Berlin Holocaust Memorial a top tourist draw 10 years on

Berlin Holocaust Memorial a top tourist draw 10 years on

BERLIN - Berlin's Holocaust Memorial, controversial  when it opened 10 years ago, has become one of the city's top tourist draws and  confounded fears it would be a target of neo-Nazi protesters.

The Memorial to the Murdered Jews of Europe, inaugurated on May 10, 2005  after 17 years of emotional debate and a full six decades after World War II,  now attracts nearly half a million visitors each year from across Germany and  around the world, director Uwe Neumaerker said.

The monument includes a vast undulating labyrinth of more than 2,700 grey  concrete blocks spread over an area equivalent to three football fields, as  well as a subterranean museum dedicated to the testimony of Holocaust victims  and survivors.

Critics of the project at the time called the design too abstract and  worried that its prominent location in central Berlin between the Brandenburg  Gate and the site once occupied by Adolf Hitler's chancellery would make it  vulnerable to vandalism and exploitation by far-right skinheads seeking media  attention.

"Nobody is asking these questions anymore -- everybody just seems to accept  that it's there and that it's going to be there," its US architect Peter  Eisenman told reporters.

"I think that silence about the concerns is one of the most positive  (examples) of the success of such a memorial."

The speaker of the German parliament, Norbert Lammert, who serves on the  board of the memorial, noted that its approval was the last major decision  taken by lawmakers before the government moved to Berlin in 1999 from the old  West German capital Bonn.

Lammert said the transition to Berlin would have been "incomplete" after  national reunification without "demonstrative commemoration of the worst single  aberration in German history", the slaughter of six million Jews in the  Holocaust.

After several false starts and redesigns, work began in 2001.

But the project was delayed again two years later when it emerged that the  company which made an anti-graffiti coating for the blocks had supplied poison  gas to the Nazi death camps.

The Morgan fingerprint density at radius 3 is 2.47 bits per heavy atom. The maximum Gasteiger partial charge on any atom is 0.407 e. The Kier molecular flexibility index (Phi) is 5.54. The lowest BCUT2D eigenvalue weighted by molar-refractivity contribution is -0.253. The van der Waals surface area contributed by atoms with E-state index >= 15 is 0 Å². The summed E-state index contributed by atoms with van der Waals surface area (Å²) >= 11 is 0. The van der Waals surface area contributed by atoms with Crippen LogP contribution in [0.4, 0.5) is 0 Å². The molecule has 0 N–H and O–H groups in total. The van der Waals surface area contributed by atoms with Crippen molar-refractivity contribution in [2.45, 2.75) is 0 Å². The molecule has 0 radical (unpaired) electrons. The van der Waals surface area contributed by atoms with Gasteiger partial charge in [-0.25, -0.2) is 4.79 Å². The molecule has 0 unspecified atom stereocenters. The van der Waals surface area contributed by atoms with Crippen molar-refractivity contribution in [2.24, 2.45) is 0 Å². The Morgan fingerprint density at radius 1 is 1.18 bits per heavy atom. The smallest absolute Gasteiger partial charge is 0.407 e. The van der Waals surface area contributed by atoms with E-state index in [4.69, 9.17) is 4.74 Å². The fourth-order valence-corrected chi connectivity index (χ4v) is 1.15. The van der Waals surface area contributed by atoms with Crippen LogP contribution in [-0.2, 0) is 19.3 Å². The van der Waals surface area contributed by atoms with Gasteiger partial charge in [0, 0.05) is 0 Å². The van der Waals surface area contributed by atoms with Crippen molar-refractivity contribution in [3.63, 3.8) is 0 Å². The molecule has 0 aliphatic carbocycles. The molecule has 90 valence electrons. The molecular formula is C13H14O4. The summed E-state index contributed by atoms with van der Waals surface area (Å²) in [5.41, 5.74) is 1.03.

Journalist Lea Rosh, who played a leading role in the campaign to have the  monument built, said that Nazi swastikas scrawled in pencil and Stars of David  daubed on the memorial's blocks soon after its opening had been quickly removed.

She admitted she had been surprised by the memorial's popularity. "We never thought it would become such an attraction."

'Beautiful city, terrible history'

A more persistent problem has been cracks in the concrete that Neumaerker  acknowledged had formed on nearly all the blocks.

"We don't know the cost or the timeframe of repairing them yet," he said,  adding that a study had been commissioned to determine how best to deal with  the damage.

He said that the board saw no problem with the fact that children had taken  to playing on and among the concrete blocks, noting that the plan all along had  been for the memorial to be "filled with life".

But he recently dispatched "representatives", as opposed to intimidating  security guards, to gently discourage "inappropriate behaviour" such as  sunbathing on the memorial.

The monument has become an essential stop on the programme of Berlin  visitors for tourists as well as dignitaries such as Israeli Prime Minister  Benjamin Netanyahu and US first lady Michelle Obama.

Michael Bol, a Dutch physiotherapist, said he had brought his family to the  memorial to show them that Berlin was a "beautiful city with a terrible  history" but that it was willing to face up to its Nazi past.

"This teaches them so much more than textbooks could," Bol, 54, said of his  three children.

His 16-year-old daughter Danique said she was impressed by the design,  adding that walking into the centre of the maze created a powerful feeling of  "being trapped".

A Holocaust survivor, Ingeburg Geissler, said she saw the monument as a  resounding success.

"This is a place where people come and actually spend time, where they are  provoked to think," Geissler, 82, told AFP. "That is very positive indeed."

Over the last decade, smaller memorials have opened in central Berlin  dedicated to the Nazis' gay, Roma and disabled victims, who were also targeted  for extermination during World War II.

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